mrsh - Mr. Shell runs a command on multiple hosts
mrsh [options] [--] command
--version -v: print the version, help, and exit
--help -h: print extended help and exit
--host -H: specify a host or group to run commands on
--conf -c: specify config file location, or skip configs
--log -l: specify a logfile location
--trunc -t: overwrite logfile, rather than append
--shell -s: change the (remote-)shell command
--noesc -N: do not escape the sub commands during host-routing mode
--groups -g: show groups and exit
--list : (nickname for --groups)
-- : not strictly an option, but good to put before commands
The -H has some special magic concerning "[groups]". If a group is specified before any other options or options arguments arguments (but possibly after other groups), it will automatically be expanded to have an imaginary -H before it. Example:
# list /tmp on all the hosts in @gr1
mrsh @gr1 -- ls -al /tmp
# list /tmp on all the hosts in @gr1 with a logfile
mrsh --log logfile @gr1 -- ls -al /tmp
Sometimes the option processor get confused by switches and options for the command being sent to the remote hosts. -- tells the options parser to quit looking.
List the groups and their hosts and exit. Will use groups listed in -H switches if applicable (ignoring -H arguments that are not groups).
Names of hosts or "[groups]" upon which to run commands. Groups are prefixed with an @ character and can only be specified in the configuration file (see "CONFIG FILE").
Host and group specifications that overlap are reduced to a unique set, so if @localhosts contains host1 and @desktops contains host1, and for whatever reason -H host1 is also specified on the command line ... host1 will only appear in the hosts list just the one time.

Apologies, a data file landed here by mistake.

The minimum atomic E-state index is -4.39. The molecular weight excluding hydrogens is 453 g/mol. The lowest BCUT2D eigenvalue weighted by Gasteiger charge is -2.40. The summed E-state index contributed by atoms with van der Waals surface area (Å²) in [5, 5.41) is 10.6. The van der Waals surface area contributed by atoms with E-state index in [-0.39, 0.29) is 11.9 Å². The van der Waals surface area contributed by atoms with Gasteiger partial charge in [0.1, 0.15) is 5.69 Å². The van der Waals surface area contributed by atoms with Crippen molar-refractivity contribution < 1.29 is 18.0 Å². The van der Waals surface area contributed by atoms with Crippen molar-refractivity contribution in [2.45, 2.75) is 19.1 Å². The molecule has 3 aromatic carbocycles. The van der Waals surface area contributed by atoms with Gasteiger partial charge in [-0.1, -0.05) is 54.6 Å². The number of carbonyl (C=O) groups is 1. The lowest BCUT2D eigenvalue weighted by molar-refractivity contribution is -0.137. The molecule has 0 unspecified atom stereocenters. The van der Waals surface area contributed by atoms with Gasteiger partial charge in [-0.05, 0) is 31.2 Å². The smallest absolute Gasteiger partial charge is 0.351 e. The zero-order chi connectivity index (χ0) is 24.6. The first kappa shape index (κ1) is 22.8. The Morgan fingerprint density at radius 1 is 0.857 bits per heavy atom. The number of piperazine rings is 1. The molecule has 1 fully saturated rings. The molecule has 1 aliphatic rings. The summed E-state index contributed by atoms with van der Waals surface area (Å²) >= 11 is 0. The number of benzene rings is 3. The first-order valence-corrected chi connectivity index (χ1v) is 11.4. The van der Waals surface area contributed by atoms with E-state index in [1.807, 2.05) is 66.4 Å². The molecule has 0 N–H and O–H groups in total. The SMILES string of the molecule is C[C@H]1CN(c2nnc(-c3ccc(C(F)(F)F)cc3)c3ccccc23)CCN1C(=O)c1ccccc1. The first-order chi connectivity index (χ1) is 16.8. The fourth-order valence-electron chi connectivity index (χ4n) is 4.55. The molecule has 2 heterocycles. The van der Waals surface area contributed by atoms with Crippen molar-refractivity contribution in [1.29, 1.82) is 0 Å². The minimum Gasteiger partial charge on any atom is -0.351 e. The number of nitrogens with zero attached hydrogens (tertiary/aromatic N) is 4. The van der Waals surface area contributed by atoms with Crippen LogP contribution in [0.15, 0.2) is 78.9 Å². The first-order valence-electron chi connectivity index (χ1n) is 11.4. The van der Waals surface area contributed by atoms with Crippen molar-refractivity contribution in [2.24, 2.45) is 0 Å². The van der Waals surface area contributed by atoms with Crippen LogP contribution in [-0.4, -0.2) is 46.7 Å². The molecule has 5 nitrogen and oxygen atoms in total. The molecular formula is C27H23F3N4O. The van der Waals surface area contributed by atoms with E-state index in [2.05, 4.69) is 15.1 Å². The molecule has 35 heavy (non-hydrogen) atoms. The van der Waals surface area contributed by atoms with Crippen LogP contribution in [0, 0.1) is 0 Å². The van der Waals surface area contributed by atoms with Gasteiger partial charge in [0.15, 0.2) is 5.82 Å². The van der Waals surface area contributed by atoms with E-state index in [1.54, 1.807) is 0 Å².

Hostnames may be subtracted from any lists provided (via groups or -H) by prefixing the hostname (but not group) with -.
For instance, if @hosts contains a host named host1> and host1> is unavailable, users might type something like this:
mrsh @hosts -H-host1 uptime
By default, mrsh will look for .mrshrc the user's home directory. Users may change the location with this switch. The switch takes an optoinal argument, the location. When a location is not specified, it disables the loading of any config files.
Caveat: careful that -c doesn't slurp up the next word on the command line. It wants to eat your arguments.
mrsh doesn't keep any logs by default. Users may specify a logfile location to start logging. Logs will be appended (even between runs) unless the truncate option is specified -- in which case, the logfile will simply be overwritten instead.
By default, mrsh uses the following command as the shell command.
ssh -o BatchMode yes -o StrictHostKeyChecking no -o ConnectTimeout 20 [%u]-l %u %h
The %h will be replaced by the hostname(s) during execution (see "COMMAND ESCAPES").
Almost any shell command will work, see t/05_touch_things.t in the distribution for using perl as a "shell" to touch files. Arguments to -s are space delimited but understand very simple quoting:
During host routing mode, mrsh will escape spaces and backslashes in a way that openssh (http://openssh.com/) will understand correctly. That behavior can be completely disabled with this option.